Does anyone have any ideas? Thank you very much in advance for your help.

  • Do you have these delays for every char, or does your input come when there is a \n in the input or a buffer is full? There is some terminal-related stuff on top of the serial driver, which can infer with your timing. – Rudi Jan 12 '11 at 9:42
  • The delay does not occur for every char. It occurs, when the whole packet (~30 bytes) is received, till the ACK packet is sent back. – saxos Jan 12 '11 at 10:16
  • 1
    1.Please show us the code where you wait on and read from the port. 2.Show us output of uptime (maybe your system is overloaded?) 3.Does your Linux have Fast Context Switch Extension (lwn.net/images/conf/rtlws11/papers/proc/p01.pdf)? PXA270 can have context switch delay of ~0.5ms without it. – atzz Jan 12 '11 at 11:37
  • 2
    4. Instead of measuring round-trip time, try measuring one-way latency. E.g., toggle a GPIO pin immediately after read() from the serial port unblocks, and use oscilloscope to measure delay between the first bit of the incoming packet and the GPIO pin transition. – atzz Jan 12 '11 at 11:40
  • @atzz The system is not overloaded. I've put the system deliberately, as mentioned before, under heavy load (uptime 7.50 ...) but still no increase of the delay. Never heard of the Fast Context Switch Extension, thank you for the hint. – saxos Jan 12 '11 at 22:38

Thank you very much for your comments.

I was able to reduce the delay to ~0.4ms. The command setserial(8) was referenced in the AEL manual. And bingo, I found the low_latency flag there with the following description:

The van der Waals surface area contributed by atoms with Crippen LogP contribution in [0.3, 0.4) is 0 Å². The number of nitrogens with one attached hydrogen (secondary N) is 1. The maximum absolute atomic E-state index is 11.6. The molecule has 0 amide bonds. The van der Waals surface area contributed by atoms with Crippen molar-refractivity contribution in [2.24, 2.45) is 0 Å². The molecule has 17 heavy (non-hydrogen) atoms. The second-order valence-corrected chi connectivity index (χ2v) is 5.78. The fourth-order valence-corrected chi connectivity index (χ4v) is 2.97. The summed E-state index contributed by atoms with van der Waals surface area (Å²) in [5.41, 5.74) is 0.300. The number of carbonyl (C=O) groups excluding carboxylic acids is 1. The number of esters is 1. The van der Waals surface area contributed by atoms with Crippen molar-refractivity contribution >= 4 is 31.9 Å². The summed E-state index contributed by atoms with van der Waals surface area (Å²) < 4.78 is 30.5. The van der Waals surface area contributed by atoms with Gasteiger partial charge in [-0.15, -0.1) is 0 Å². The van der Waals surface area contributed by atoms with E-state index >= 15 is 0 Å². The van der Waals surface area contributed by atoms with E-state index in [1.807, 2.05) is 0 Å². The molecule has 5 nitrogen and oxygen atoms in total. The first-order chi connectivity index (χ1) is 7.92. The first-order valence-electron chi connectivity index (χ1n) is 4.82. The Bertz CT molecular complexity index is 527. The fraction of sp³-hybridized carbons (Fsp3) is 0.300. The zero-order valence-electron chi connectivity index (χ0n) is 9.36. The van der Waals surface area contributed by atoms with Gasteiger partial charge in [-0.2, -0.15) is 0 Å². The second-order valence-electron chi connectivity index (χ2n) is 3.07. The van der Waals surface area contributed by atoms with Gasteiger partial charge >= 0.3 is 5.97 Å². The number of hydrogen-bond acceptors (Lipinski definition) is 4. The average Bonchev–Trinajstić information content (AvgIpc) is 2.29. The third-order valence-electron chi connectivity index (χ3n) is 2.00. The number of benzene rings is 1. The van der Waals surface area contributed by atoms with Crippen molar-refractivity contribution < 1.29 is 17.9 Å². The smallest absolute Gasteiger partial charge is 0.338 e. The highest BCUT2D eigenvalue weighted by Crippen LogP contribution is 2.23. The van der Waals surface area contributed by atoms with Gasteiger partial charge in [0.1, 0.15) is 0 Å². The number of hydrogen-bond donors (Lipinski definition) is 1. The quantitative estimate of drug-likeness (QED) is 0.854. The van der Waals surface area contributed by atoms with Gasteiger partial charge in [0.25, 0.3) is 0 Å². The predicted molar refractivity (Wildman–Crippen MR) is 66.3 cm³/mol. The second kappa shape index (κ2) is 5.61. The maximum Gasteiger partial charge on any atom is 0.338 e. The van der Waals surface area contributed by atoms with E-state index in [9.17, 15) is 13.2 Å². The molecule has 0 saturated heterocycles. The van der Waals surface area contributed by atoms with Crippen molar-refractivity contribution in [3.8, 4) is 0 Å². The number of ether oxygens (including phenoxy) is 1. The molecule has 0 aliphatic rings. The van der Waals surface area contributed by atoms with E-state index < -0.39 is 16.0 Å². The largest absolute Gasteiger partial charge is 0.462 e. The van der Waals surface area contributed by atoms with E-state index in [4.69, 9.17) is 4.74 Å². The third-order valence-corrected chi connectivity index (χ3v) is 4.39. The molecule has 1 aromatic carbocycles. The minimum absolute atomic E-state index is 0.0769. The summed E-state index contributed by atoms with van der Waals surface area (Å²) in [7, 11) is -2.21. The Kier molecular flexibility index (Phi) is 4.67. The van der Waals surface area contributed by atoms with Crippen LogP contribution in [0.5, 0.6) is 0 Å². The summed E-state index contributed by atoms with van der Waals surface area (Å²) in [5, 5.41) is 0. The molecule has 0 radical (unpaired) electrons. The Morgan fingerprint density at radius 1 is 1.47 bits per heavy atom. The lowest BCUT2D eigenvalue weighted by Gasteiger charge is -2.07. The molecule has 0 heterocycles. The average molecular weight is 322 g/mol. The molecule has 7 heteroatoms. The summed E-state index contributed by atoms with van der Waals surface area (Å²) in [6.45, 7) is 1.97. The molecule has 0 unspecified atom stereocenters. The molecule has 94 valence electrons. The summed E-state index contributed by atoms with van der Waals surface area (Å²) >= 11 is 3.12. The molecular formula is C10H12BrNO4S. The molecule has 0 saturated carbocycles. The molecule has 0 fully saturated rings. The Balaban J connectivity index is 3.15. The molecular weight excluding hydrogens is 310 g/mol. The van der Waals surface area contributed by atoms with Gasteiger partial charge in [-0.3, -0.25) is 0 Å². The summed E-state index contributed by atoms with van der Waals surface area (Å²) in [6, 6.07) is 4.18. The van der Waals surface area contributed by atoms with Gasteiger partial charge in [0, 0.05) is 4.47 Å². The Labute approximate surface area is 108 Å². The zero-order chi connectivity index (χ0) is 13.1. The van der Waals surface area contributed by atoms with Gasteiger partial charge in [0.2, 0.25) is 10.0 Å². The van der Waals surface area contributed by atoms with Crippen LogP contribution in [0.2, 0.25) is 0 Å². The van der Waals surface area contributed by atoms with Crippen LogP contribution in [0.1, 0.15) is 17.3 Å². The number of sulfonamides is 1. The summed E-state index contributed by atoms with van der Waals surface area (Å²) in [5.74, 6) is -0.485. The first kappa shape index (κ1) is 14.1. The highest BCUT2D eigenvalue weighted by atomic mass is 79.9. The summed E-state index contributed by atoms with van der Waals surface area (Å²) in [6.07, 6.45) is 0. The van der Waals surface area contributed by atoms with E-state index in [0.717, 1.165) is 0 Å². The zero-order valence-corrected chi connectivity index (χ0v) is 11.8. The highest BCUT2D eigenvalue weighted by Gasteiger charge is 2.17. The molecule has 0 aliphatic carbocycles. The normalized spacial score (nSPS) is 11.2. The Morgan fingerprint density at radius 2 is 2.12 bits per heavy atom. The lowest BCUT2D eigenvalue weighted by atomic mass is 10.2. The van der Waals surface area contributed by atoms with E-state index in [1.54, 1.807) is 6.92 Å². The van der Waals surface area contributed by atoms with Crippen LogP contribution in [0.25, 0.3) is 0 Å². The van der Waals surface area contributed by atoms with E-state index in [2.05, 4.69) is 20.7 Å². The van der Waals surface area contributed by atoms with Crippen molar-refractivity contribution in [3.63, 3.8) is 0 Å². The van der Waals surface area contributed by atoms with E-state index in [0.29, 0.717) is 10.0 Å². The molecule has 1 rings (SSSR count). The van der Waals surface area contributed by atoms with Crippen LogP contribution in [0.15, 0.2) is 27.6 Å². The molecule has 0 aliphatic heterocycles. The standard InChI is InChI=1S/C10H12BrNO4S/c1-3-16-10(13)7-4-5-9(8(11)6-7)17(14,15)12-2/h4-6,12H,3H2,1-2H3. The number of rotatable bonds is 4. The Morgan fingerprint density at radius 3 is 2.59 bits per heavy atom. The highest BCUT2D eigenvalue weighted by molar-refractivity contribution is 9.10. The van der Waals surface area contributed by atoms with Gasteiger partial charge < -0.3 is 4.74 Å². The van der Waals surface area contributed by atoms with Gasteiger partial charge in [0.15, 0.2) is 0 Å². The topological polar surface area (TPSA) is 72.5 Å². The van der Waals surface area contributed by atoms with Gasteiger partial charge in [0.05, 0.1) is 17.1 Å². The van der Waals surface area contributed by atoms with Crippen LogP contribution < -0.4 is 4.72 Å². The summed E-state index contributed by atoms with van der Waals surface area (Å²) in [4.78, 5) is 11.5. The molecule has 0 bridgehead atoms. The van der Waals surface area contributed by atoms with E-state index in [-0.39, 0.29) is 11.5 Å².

Minimize the receive latency of the serial device at the cost of greater CPU utilization. (Normally there is an average of 5-10ms latency before characters are handed off to the line discpline to minimize overhead.) This is off by default, but certain real-time applications may find this useful.

I then executed setserial /dev/ttyS1 low_latency and the delay was reduced to ~0.4ms :-)

But I wanted to implement this behaviour in the C++ app, without setting this flag globally with setserial (this command is by default not included in all distros).

I've added the following code lines, which had the same effect as the low_latency flag from setserial:

#include <sys/ioctl.h> 
#include <linux/serial.h>
// Open RS232 on COM1
mPhysicalComPort = open(aPort, O_RDWR | O_NOCTTY | O_NDELAY);
struct serial_struct serial;
ioctl(mPhysicalComPort, TIOCGSERIAL, &serial); 
serial.flags |= ASYNC_LOW_LATENCY; // (0x2000)
ioctl(mPhysicalComPort, TIOCSSERIAL, &serial);
  • lower latency through higher CPU usage: does this mean the OS has to poll the serial port in some way? – stijn Jan 13 '11 at 7:36
  • I don't know the exact internals. I've read something, that with the low_latency flag the data is pushed into the tty layer at hard interrupt context, which has a much higher priority than a soft interrupt. I am not noticing an increase of CPU usage at all (for my scenario). – saxos Jan 13 '11 at 12:25